An energy assessment (or audit) is an essential step in any project that aims to realise energy savings. An energy assessment reveals where, when, how and why energy is consumed in an organization and identifies ways to optimize this consumption. Energy Cybernetics provides the following types of energy assessments/audits for industrial, commercial and residential sectors:
Scoping energy audits
The purpose of a Scoping Energy Audit is to (quickly) determine whether it is worthwhile to investigate a site or an opportunity in-depth. Once completed, a rough business case can be compiled which can be used to decide whether to proceed or not.
An Energy Cybernetics energy scoping audit typically requires a site walk-through by one of our energy management specialists accompanied by a representative of the client company. No metering or logging equipment is installed for a scoping energy audit.
Basic energy audit
A basic energy audit expands on the scope of the energy scoping audit. Following a basic energy audit, Energy Cybernetics will deliver a clear picture of the energy usage patterns in a client's organisation. Meters or loggers will be installed to collect energy consumption data. Low-hanging fruit (quick-hits) are often apparent after a basic energy audit report is delivered.
Feasibility Energy Audit
A detailed feasibility energy audit expands on the scope of a basic energy audit. It eliminates technical uncertainty regarding the solutions identified before the implementation phase of an energy efficiency initiative starts and quantifies any technical risks so that informed decisions can be made.
An Energy Cybernetics detailed feasibility energy audit delivers a detailed report on:
- The energy opportunities that have been found to be technically feasible, i.e. energy interventions that can be implemented
- Identifies the technical uncertainty or risk regarding the opportunities before implementation.
- Deliver a risk management plan to eliminate and/or quantify any technical risks – this includes aspects such as maintenance requirements, ability to integrate with existing systems, availability of replacement parts, etc.
- Ranking of the technical risks of the selected opportunities in the order of preference.
Investment grade energy audit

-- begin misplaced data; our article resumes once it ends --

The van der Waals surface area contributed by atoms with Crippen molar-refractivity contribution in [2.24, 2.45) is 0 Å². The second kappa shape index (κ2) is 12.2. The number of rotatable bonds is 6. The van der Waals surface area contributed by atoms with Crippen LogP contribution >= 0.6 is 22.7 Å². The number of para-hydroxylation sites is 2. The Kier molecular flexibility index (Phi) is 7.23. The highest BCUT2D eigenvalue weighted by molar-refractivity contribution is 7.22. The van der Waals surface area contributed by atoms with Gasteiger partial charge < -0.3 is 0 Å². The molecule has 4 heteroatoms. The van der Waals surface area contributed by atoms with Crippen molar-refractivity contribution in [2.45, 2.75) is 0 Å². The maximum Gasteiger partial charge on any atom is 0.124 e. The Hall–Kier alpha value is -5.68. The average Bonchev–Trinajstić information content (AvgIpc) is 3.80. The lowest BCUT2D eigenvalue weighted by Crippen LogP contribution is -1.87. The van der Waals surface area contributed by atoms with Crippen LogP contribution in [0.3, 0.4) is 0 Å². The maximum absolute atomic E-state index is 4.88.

An investment grade energy audit extends the scope of a detailed feasibility energy audit to eliminate financial uncertainty regarding the solutions identified as well as quantifying any financial risks. Such an audit report includes:
- A comprehensive life-cycle cost approach for each of the opportunities identified. This provides a much better picture of financial viability than simple measures like payback periods.
- Scenario planning - these are typical "what if" scenarios like, what if the tariff increases by 5%, 10% more (or less) than anticipated? What if interest rates goes up by x%, down by x%? What if the savings achieved is y% more or less than anticipated? What if production targets are changed?
- Financial uncertainty or risk is identified before implementation.
- A risk management plan to eliminate these financial risks.
- Ranking of the selected opportunities in order of preference from both a technical and financial perspective.
- Cost/benefit analysis is provided of the opportunities.
- An estimated life-cycle cost for each of the qualifying opportunities.
A completed investment grade energy audit provides the client with:
- A clear picture of the energy use in the organisation.
- An accurate benchmark of historical consumption.
- The various options available to reduce or improve energy consumption.
- A complete technical risk analysis of each of the options identified.
- A complete financial analysis and business case for each of the options identified.
Baseline energy audit
The purpose of a baseline energy audit is to establish a credible, calibrated baseline for the resource or energy consumption of a particular site or a specific process within a site. It is usually required when performance contracts are used - i.e. where there is an agreement in place where savings are shared between parties or where one party is required to deliver a specified level of performance. In such cases an independent, credible party able to develop, maintain and monitor the baseline and quantify the impact goes a long way towards eliminating potential conflict situations.
A baseline energy audit answers the following questions:
- What would my consumption have been under these conditions (production, climatic, etc.) without (prior to) the intervention?
- Consequently, what am I really saving due to the intervention?
Baseline Energy Audit establishes the reasons for variation (i.e. the drivers of energy consumption) so that future impact analysis can be made relative to what the consumption would have been under normal conditions prior to an intervention. An intervention is typically an energy optimisation project but could also be changes made to the plant or process.
Once a baseline is established, any future improvements or changes can be measured against this baseline to determine the impact made by the improvement irrespective of changes to production volumes, climatic conditions, etc.
Establishing a credible, verifiable and independent baseline according to internationally (and locally - SABS 50 010) recognised standards is critical in order to later claim the credits for the impact achieved. This may apply to environmental compliance, reaching Energy Accord targets or to meeting company specific targets.